When Gerald Bordman began this Chronicle of Comedy and Drama, he choose the 1869–1870 season because it was one in which the American theatre turned a corner and began a new era in ambitious and quality theatricals. It is too tempting not to look back to that post–Civil War season and see how New York theatre at the end of the twentieth century compared. Are we again on the brink of a new era or in the diminishing shadows of a declining one?
Wily producers such as Augustin Daly and Lester Wallack were the most influential figures on the Street in 1869. Not only did they produce plays and own playhouses, they also ran theatre companies, directed productions, and, in the case of Daly, wrote and/or adapted dozens of plays. One hundred and thirty years later the solo producer is an endangered species. Theatre companies, groups of producers, and even corporations present plays. Usually they are businessmen and women, rarely directors, never playwrights.
While the established stage stars (such as John Gilbert, Charlotte Crabtree, Edwin Booth, and Mrs. Gilbert) who dominated the Broadway stages in 1869 were American, most of the plays were foreign or American adaptations of European works. In many ways the Chronicle of Comedy and Drama began before there truly was an American theatre. The great American playwrights were still waiting in the wings or were yet to be born. Of the eighty different productions seen in that long-gone season, only six were original American scripts. British and French plays were the norm; American theatre was really European theatre with American actors. Yet how do we compare today? With many fewer productions, the ratio of American to foreign works is probably inaccurate, but the figure of fourteen native works on Broadway during the 1999–2000 season, as compared to the five British ones, is somewhat comforting to the patriotic playgoer. Off Broadway and Off Off Broadway are even more American, and musicals (which barely existed in 1869) are once again a homegrown product. But one still has to ask how American the American theatre really is.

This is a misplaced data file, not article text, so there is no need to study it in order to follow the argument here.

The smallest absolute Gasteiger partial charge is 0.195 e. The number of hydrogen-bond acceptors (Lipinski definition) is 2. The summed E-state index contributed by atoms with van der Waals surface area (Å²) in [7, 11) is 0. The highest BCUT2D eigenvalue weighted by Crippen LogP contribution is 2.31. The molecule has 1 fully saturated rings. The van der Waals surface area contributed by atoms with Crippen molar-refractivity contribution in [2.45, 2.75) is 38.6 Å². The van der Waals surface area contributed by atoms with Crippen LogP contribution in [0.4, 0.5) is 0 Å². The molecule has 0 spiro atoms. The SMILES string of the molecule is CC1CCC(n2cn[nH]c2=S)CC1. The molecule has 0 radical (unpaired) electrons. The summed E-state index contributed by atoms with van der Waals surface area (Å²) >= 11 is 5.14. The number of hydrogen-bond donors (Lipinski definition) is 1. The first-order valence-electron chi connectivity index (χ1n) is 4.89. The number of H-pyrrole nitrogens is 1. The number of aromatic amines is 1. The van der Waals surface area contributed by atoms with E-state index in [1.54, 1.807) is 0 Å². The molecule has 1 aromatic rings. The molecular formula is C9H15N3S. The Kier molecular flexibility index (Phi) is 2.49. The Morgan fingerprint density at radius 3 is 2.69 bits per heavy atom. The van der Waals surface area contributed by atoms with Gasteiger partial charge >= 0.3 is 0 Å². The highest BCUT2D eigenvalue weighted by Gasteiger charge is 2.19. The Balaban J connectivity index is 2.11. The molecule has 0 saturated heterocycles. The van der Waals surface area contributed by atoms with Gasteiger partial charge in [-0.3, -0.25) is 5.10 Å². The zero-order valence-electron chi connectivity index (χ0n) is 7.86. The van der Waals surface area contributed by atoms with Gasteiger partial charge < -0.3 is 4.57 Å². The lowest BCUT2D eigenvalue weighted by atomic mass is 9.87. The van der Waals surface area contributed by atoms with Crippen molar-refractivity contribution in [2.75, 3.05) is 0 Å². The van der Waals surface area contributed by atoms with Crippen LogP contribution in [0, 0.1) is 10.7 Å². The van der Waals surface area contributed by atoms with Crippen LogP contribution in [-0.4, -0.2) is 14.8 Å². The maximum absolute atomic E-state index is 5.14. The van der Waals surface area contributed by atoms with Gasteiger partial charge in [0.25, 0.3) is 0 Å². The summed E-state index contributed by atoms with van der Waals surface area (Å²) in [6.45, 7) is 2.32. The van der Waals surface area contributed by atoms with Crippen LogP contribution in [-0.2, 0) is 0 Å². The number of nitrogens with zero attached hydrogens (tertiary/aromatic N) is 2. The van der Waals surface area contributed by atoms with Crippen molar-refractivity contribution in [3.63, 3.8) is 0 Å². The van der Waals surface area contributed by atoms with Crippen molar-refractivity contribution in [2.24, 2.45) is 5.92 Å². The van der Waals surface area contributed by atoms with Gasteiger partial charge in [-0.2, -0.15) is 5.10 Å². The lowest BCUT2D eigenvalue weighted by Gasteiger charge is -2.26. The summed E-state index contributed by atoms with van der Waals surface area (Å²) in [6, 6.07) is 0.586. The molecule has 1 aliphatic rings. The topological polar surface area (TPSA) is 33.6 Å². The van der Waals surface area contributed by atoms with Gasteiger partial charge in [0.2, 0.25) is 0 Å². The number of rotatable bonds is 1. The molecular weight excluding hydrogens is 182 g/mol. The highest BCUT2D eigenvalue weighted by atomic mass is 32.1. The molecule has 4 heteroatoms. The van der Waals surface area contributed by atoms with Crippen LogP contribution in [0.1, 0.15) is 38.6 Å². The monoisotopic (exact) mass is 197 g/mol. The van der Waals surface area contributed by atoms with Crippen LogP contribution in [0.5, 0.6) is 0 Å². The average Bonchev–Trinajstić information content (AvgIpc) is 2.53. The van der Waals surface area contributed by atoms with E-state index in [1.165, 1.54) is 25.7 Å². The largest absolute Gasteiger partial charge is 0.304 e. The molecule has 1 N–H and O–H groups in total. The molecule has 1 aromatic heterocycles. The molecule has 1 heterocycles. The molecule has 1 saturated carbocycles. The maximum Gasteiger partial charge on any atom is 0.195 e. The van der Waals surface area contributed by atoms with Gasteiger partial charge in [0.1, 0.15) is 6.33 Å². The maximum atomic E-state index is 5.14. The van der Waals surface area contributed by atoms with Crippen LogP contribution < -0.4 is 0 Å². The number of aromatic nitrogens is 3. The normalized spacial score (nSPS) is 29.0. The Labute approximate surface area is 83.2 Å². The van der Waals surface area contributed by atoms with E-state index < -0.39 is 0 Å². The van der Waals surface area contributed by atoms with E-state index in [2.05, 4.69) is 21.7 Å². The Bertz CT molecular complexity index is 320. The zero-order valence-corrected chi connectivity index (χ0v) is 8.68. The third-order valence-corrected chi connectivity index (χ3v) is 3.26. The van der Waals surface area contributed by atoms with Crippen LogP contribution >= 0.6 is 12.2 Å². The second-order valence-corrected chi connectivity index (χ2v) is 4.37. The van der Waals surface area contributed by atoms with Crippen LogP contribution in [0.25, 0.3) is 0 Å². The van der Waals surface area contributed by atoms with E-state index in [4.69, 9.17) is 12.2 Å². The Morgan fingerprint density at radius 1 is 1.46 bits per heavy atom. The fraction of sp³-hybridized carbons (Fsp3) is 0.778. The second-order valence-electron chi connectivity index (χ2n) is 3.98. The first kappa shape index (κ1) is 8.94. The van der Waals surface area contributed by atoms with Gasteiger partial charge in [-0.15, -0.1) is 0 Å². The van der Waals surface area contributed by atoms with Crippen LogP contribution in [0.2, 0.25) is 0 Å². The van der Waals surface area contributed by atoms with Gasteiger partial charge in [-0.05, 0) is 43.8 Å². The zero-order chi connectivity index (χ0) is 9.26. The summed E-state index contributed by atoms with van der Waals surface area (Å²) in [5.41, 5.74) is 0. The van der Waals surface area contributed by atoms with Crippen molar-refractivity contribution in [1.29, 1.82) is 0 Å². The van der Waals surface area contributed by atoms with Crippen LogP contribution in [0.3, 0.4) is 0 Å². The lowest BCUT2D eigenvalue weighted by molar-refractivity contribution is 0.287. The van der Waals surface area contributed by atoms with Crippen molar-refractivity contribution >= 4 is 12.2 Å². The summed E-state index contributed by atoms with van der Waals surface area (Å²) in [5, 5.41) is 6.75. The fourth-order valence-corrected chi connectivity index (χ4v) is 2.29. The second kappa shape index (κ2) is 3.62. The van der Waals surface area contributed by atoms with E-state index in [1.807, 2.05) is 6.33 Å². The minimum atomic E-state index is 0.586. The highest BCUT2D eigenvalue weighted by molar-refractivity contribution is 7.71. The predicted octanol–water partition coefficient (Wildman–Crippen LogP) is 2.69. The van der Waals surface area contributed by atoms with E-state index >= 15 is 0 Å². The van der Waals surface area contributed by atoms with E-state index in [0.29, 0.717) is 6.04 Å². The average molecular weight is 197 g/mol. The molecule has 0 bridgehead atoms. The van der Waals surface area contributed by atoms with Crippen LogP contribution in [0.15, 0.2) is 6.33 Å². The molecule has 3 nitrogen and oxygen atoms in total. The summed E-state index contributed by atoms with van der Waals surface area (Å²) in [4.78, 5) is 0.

The matter of revivals is also of interest. In that 1869–1870 season, only a quarter of the productions were new. Revivals of everything from classics like Twelfth Night and The School for Scandal to the more recent popular favorites such as East Lynne and Uncle Tom's Cabin dominated New York theatre. No one then seemed to be concerned that contemporary theatre meant old theatre. Yet today our many musical and non-musical revivals give us a sense of inferiority, as if we are falling behind because we cannot begin to complete with the glory years of the 1920s when over a hundred new plays opened in one season. Perhaps a bit disconcerting is the fact that many of the revivals today are of plays from not that long ago. Of the nine Broadway revivals seen in this last season, only two were more than twenty years old. Is the repertory shrinking, or is it simply safer to revive a two-decade-old hit rather than risk a production of an old classic or a new script?
Which brings us to the problem of finances. Comparing ticket prices and expenses now with those of 1869 is frustrating, even when adjustments are made for inflation. The $4 top asked 130 years ago may translate close to the $70 top for a non-musical on the Street in 2000. But $4 was an elitist price, and lower-priced seats were always available. By the end of the twentieth century all the prices were elitist. There was no such thing as “popular prices” on the Street in 1999– 2000. Even previews were full-priced, and the range of price choices for the ticket buyer was practically nonexistent. Wallack boasted that his theatre took in $27,000 during the month of October 1869. The similar-sized Plymouth Theatre brought in $349,000 during one week in October 1999. Compare that to the inflationary rise of ticket prices over 130 years and it is clear something is wrong. Not only had the ticket prices